Picture 2: Rūaumoko, god of earthquakes

 

Aztecs (Mexico)

According to Aztec mythology, the god of earthquakes was Tepeyollotl (also known as the "Heart of the Mountains,” which refers to the sound Earth makes when an earthquake arrives). He was also the god of darkened caves, echoes, and jaguars4.

According to the book Tepeyollotl, the heart of the mountain and the lord of the echo by Guilhem Olivier, this is the sound that the jaguar generates when it comes out of its cave and tears the earth with its claws, which causes the terrestrial movements5.

In Aztec tradition, an earthquake is also an integral part of the creation myth, the so-called “Five Suns” myth. The Aztecs associated Earth’s mode of destruction with the name of the day that the world would end. The First Sun (creation) ended on a day 4-Ocelot by a jaguar consuming all the people in the world. The Second Sun ended on a day 4-Ehecatl (Wind), destroying humans with a mighty wind. The Third Sun ended on a day 4-Quiahuitl (Rain), when the world ended by a rain of fire. The Fourth creation ended on a day 4-Atl (water), when a great flood destroyed the world. The present era, the Fifth Sun, was predicted to end on a day 4-Ollin (Movement) and, thus, would be destroyed by a movement of the earth, i.e., an earthquake. This sequence is shown pictorially on the Aztec Sunstone, erroneously called “the Aztec Calendar Stone”5.


Picture 3: The sequence of the first four ‘Suns’ in the Aztec Sunstone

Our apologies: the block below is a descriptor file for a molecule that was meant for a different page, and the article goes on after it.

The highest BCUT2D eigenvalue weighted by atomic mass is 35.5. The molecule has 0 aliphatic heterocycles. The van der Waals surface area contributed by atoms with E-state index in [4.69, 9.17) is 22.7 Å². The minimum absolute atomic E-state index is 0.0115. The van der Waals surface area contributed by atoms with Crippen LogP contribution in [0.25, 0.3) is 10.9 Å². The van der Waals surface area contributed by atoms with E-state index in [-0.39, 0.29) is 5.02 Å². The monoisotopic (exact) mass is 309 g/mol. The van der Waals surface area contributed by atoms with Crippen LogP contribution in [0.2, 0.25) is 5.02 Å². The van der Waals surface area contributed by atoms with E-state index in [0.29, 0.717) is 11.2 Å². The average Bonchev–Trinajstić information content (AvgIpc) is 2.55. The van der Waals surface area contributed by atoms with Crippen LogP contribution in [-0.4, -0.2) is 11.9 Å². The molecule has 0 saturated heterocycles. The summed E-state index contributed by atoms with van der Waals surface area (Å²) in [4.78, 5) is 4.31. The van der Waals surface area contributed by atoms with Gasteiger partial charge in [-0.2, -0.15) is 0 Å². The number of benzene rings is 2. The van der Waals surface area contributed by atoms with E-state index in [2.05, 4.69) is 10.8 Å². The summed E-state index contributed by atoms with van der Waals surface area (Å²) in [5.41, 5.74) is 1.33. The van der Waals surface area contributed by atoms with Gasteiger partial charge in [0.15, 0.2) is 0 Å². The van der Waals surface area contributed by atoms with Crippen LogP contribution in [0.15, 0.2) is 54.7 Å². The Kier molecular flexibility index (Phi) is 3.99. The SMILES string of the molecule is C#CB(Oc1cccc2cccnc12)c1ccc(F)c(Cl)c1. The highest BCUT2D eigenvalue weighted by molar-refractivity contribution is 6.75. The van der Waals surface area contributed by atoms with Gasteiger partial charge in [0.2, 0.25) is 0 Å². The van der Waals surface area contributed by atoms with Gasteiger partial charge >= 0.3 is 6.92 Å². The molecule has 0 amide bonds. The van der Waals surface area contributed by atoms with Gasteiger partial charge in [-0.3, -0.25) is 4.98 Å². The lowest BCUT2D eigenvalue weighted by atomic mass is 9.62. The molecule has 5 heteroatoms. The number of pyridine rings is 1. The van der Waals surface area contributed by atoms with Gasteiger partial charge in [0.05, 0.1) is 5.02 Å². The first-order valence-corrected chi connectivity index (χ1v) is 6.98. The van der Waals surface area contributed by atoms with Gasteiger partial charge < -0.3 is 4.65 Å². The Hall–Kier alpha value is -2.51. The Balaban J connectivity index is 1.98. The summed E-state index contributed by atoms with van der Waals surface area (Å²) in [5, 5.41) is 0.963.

India

India holds several earthquake-origin myths. Let’s have a look at some of them.

The most known Indian myth about earthquake origin talks about a weak vulture that carries a snake, which in turn carries a tortoise, and this tortoise balances eight elephants that hold the earth. When any of these creatures get tired and move, the ground shakes violently. In the Indian earthquake origin myths, a turtle is always the center of attention; sometimes, just the number or the order of these creatures changes6.


Picture 4: Indian earthquake occurrence depiction

Another myth involves Lord Vishnu’s incarnation as a boar (also known as the “Varaha avatar”) and how he protected the earth from sinking by holding it on his tusks6.

There is yet another story that offers the possible causes of an earthquake. The hundred-headed snake holding Lord Vishnu, who in turn carries the world, can cause a violent shake by moving its head too much6.

Lastly, there is a myth about the Goddess Kali. When she killed a terrible demon, she began to jump and dance with joy at her victory, which brought about a massive earthquake. But before things worsened, her consort Lord Shiva came to the rescue of human beings. Even today, a calamity of any sort is alluded to as part of a divine dance6.

 

China